Mexico’s financial system is resilient and solid despite international economic and geopolitical volatility, the central bank chief said on Wednesday during the introduction of the monetary authority’s financial stability report.
“The Mexican financial system maintains a solid and resilient position,” the central bank said in its biannual stability report, stressing that the country meets minimum capitalization levels.
Earlier on Wednesday, the U.S. Federal Reserve raised its benchmark interest rate by three-quarters of a percentage point in a bid to stem stubbornly high inflation as well as a projected economic slowdown and rising unemployment for Mexico’s top trading partner.
Mexico’s central bank governor, Victoria Rodriguez, said the bank would analyze the Fed decision and take it into account, along with other factors, before it votes later this month on whether or not to hike interest rates.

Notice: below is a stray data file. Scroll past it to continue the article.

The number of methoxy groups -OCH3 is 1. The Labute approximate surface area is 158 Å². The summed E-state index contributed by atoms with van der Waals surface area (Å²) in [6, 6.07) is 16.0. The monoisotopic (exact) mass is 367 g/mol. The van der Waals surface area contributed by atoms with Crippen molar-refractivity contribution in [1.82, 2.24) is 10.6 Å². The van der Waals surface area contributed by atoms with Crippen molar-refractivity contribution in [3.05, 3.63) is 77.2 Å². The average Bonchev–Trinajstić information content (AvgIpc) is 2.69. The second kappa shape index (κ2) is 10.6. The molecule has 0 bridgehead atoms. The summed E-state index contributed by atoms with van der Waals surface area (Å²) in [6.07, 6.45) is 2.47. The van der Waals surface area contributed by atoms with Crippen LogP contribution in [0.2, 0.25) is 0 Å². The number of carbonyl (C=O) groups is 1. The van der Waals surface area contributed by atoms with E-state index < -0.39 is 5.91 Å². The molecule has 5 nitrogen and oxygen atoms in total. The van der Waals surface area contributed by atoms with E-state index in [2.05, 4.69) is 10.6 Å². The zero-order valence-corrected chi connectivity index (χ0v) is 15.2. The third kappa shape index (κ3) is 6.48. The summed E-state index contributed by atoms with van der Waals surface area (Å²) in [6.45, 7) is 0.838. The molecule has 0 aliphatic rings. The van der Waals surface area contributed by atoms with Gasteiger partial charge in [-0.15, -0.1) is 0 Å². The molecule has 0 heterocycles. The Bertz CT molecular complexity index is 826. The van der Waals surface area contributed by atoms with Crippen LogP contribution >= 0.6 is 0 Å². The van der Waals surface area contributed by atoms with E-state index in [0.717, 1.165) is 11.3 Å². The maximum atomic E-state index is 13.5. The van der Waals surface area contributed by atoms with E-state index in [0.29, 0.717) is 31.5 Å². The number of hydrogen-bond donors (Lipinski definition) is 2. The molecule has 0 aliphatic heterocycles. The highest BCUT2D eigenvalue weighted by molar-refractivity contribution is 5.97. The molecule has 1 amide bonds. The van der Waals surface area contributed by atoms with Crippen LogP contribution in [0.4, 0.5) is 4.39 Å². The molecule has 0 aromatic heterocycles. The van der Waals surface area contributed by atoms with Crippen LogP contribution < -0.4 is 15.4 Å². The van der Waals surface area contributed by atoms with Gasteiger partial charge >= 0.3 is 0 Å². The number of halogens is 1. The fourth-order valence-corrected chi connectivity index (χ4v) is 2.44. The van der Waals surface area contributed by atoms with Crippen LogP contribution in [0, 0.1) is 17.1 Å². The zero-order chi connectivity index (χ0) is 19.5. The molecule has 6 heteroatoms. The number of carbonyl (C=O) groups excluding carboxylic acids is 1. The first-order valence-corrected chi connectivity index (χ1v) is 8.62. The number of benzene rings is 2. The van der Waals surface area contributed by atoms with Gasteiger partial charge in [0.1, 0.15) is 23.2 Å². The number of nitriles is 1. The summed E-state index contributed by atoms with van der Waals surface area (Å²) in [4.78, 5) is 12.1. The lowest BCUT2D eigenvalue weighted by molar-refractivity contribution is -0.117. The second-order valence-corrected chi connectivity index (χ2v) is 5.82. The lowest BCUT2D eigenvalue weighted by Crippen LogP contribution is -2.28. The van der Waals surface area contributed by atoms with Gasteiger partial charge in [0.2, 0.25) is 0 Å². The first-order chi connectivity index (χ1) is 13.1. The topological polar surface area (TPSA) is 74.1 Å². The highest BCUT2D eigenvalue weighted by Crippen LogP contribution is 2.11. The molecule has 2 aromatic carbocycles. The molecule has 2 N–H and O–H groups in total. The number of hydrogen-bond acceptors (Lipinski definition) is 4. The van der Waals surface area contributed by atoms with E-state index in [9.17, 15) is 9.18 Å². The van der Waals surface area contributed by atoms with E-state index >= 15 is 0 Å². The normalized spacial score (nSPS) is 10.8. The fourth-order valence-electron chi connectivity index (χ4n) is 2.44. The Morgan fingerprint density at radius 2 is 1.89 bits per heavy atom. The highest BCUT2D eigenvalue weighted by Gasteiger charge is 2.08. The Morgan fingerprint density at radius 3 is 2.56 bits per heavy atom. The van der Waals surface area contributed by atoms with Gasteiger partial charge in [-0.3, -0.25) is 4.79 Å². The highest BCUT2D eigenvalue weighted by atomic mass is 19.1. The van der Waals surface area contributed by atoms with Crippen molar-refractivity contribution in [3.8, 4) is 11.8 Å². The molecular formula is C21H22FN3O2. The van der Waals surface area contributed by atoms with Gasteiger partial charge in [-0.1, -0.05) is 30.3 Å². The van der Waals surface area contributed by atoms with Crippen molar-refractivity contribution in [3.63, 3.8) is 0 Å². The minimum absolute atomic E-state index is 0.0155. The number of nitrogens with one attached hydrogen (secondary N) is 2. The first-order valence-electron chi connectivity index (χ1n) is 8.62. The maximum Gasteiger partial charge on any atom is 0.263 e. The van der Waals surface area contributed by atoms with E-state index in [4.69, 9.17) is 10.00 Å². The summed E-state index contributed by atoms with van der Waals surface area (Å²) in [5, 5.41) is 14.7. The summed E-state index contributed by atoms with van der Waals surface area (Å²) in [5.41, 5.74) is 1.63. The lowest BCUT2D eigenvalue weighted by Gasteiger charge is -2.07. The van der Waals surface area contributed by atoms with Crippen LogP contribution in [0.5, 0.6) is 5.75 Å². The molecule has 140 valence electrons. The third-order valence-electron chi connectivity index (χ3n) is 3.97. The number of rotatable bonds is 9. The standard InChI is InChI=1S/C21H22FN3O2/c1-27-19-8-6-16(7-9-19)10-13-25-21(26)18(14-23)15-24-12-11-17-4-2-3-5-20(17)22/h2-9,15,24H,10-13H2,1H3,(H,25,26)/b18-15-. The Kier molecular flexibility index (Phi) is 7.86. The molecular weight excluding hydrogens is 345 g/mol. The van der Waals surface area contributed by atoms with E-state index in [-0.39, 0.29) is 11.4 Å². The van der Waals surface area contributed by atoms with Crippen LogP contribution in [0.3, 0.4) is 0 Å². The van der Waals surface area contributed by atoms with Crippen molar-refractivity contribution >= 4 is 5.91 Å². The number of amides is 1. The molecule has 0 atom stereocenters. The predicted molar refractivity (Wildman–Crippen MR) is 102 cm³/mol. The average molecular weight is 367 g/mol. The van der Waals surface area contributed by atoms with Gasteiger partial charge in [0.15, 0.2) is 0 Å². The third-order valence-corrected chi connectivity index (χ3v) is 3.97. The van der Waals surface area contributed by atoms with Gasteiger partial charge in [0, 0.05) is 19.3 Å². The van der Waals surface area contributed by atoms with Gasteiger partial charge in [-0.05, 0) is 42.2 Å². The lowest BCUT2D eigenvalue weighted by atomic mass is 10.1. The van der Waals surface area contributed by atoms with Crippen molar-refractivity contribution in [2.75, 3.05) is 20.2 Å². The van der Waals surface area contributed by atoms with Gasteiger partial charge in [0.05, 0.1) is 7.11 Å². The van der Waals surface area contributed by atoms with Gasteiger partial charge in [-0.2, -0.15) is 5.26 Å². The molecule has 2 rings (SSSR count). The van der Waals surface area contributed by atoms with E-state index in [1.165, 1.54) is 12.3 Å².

One central bank deputy governor, Jonathan Heath, has said a 75-basis-point hike is likely.
“Obviously we have to vote … In my personal opinion, there will be a majority and we’re going to see an increase of 75 basis points,” he said last week.
Mexico’s central bank signaled in its report that financial stability faces risks due to the remaining effects of the COVID-19 pandemic, repercussions from Russia’s invasion of Ukraine, and global inflationary pressures.
Banxico, as the bank is known, also warned of lower-than-expected global economic growth, prolonged and accentuated weakness in Mexico’s domestic consumption and investment, plus possible adjustments to the credit rating for state oil company Pemex.
“I would like to point out that our country, in comparison to other emerging economies, has solid fundamentals both on the fiscal side and monetary policy side,” Rodriguez said during a conference accompanying the report.
Source: El Financiero